Health care providers are being reminded not to prescribe certain cholesterol-reducing medications—notably members of the “statin” drug class—for people living with hepatitis C virus (HCV) using either Incivek (telaprevir) or Victrelis (boceprevir), according to a recent U.S. Food and Drug Administration (FDA) safety announcement.
The February 28 document, announcing various safety changes to package inserts for cholesterol-reducing medications, specifically notes that these hepatitis C protease inhibitors should never be taken with Mevacor (lovastatin).
In addition to Mevacor, people using Vertex’s HCV protease inhibitor Incivek should also avoid Liptor (atorvastatin) and Zocor (simvastatin).
And people who take Merck’s Victrelis should avoid both Zocor and Mevacor. It is possible for them to use Lipitor, though the dose should be increased carefully and shouldn’t exceed a maximum daily dose of 20 milligrams (mg).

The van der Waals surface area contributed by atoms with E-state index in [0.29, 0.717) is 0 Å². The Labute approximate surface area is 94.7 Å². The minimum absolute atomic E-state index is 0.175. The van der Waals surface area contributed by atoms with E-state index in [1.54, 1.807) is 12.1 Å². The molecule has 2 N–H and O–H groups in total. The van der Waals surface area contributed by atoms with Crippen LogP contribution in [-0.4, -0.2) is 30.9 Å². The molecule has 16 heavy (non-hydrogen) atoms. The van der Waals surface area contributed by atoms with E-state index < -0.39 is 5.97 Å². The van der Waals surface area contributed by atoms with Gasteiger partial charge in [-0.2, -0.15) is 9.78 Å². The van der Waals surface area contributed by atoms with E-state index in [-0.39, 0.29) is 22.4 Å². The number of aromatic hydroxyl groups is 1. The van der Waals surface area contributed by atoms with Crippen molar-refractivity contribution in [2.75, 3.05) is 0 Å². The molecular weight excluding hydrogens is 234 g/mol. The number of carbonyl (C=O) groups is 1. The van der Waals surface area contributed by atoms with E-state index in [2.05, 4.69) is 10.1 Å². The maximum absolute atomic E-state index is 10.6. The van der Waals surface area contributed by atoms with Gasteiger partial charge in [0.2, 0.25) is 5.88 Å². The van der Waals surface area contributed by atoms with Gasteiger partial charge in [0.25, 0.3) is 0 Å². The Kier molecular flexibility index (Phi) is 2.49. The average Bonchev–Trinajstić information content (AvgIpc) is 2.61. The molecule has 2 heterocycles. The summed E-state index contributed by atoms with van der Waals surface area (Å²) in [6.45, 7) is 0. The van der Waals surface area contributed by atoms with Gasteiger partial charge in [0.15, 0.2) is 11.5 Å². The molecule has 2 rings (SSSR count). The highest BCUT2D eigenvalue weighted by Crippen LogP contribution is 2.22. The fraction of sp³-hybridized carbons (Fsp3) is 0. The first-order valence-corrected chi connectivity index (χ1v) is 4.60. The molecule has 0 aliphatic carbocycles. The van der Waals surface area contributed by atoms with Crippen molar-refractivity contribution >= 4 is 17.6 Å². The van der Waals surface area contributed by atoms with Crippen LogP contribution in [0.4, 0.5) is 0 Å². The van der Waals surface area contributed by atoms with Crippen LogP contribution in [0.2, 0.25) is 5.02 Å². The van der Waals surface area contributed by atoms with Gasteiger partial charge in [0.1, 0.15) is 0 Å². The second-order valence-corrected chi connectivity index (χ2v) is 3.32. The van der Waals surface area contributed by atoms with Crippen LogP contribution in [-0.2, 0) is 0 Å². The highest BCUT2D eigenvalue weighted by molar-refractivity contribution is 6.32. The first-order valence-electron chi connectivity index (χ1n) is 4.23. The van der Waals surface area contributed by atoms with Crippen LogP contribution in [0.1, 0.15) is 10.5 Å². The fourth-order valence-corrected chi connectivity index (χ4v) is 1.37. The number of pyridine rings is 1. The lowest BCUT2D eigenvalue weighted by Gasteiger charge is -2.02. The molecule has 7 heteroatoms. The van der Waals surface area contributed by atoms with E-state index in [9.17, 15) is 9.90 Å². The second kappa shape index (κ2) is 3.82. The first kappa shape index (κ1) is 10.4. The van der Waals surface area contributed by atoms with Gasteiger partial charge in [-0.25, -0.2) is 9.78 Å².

The central concern is that the hepatitis C protease inhibitors are metabolized, or broken down, in the body using the same enzyme systems that metabolize several statins. This can raise blood levels of the statins, sometimes substantially, potentially increasing the risk of myopathy (muscle damage), which can be serious enough to damage the kidneys and lead to kidney failure.
Other medications to avoid when using Incivek include:
- Uroxatral (alfuzosin): Used to treat enlarged prostates.
- Rifadane (rifampin): An antibiotic frequently prescribed for tuberculosis.
- DHE 45 (dihydroergotamine), Cafergot/Wigraine (ergotamine), Methergine (methylergonovine): Prescribed for migraines.
- Propulsid (cisapride): Prescribed for heartburn.
- St. John’s wort: An herbal product
- Orap (pimozide): An anti-psychotic medication.
- Revatio (sildenafil) or Adcirca (tadalafil): Prescribed for pulmonary hypertension; lower-dose versions are prescribed as Viagra and Cialis, respectively, for erectile dysfunction.
- Halcion (triazolam) or oral Versed (midazolam): Sedatives.
Other medications to avoid when using Victrelis: